Animal science class will explore animal industries in Belgium, the Netherlands

Kelly Jedrzejewski
September 25, 2019

UNIVERSITY PARK, Pa. — For students interested in embedded courses through Penn State’s College of Agricultural Sciences, the spring 2020 semester will include a new animal science class that features a trip to Belgium and the Netherlands.

“ANSC 499: Animal Industry in Belgium and the Netherlands” will allow students to explore and compare the countries' animal and equine industries during the semester. The three-credit spring semester class meets Mondays from 4:30 to 6 p.m. and is being co-taught by Jacob Werner, research professor and attending veterinarian for agricultural animals and wildlife, and Ann Macrina, teaching professor of animal science.

Topics covered in the class will include breeding, training, international trade issues, agricultural trade policy, animal welfare, animal health and research, marketing, equestrian event and farm management, and rural development in Europe.

Macrina noted that students will learn about similarities and differences in animal management in Belgium, the Netherlands and Luxembourg compared to practices in the U.S. In class, students will make presentations on a cultural or agricultural aspect of the countries that they visited.

The travel portion of this course will take place over spring break, March 5-14. Students will experience horse, pig, poultry, dairy and beef farms in addition to university animal and research operations. They also will visit historical and cultural sites, such as the Flanders Field American Cemetery, a World War I cemetery.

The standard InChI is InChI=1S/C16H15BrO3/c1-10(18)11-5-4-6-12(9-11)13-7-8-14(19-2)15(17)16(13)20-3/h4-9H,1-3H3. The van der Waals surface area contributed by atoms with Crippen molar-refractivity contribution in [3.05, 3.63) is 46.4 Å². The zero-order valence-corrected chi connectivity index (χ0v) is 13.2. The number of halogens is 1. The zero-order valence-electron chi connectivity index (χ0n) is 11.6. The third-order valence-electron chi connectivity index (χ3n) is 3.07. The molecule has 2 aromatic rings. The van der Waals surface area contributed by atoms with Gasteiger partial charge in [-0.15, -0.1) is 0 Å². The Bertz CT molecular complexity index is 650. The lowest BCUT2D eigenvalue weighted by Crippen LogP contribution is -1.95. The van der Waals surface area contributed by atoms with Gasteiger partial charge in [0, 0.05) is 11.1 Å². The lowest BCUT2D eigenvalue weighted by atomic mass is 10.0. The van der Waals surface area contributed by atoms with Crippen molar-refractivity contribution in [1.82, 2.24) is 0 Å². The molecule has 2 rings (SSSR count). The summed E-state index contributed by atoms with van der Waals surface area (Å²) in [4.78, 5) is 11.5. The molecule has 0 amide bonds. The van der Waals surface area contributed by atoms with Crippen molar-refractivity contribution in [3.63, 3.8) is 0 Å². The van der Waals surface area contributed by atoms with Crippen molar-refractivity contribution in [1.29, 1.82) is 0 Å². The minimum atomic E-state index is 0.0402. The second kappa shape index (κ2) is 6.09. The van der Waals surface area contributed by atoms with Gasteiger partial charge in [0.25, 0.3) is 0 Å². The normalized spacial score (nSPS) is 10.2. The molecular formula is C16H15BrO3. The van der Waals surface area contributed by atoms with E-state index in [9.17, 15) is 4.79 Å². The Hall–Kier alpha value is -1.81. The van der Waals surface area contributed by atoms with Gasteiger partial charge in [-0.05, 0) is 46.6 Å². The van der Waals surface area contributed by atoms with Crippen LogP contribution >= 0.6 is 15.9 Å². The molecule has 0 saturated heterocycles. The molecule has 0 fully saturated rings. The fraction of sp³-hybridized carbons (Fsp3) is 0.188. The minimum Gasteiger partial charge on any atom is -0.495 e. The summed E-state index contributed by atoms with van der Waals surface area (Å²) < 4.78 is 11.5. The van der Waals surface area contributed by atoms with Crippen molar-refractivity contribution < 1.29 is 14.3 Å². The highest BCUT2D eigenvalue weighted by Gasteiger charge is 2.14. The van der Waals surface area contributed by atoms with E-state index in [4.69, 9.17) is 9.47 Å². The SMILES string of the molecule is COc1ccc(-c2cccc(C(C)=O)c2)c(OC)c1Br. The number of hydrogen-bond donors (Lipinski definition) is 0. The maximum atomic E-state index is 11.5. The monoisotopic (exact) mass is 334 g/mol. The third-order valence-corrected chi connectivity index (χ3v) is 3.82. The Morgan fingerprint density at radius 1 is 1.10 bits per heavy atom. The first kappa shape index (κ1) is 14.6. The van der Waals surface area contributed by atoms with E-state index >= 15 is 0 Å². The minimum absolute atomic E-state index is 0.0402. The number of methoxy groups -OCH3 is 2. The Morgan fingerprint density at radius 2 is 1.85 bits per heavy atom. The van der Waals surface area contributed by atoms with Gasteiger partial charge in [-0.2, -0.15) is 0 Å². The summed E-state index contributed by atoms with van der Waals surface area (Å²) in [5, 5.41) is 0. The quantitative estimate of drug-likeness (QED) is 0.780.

Macrina said the students will have exposure to the European Union Parliament to learn about the role of the EU, how trade works in Europe and how trade relates to agriculture. Animal welfare policies in the European Union also will be covered.

“Our goal for this class is to give students an appreciation for other cultures, as well as an understanding of animal agriculture in countries with different resources and societal expectations than ours,” Macrina said.

The total cost is estimated at $3,000, which includes airfare, transportation, lodging and most meals. Students can apply for scholarships through the College of Agricultural Sciences and the University to support their travel.

For more information or to apply for the course, contact Werner at or Macrina at

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Last Updated September 25, 2019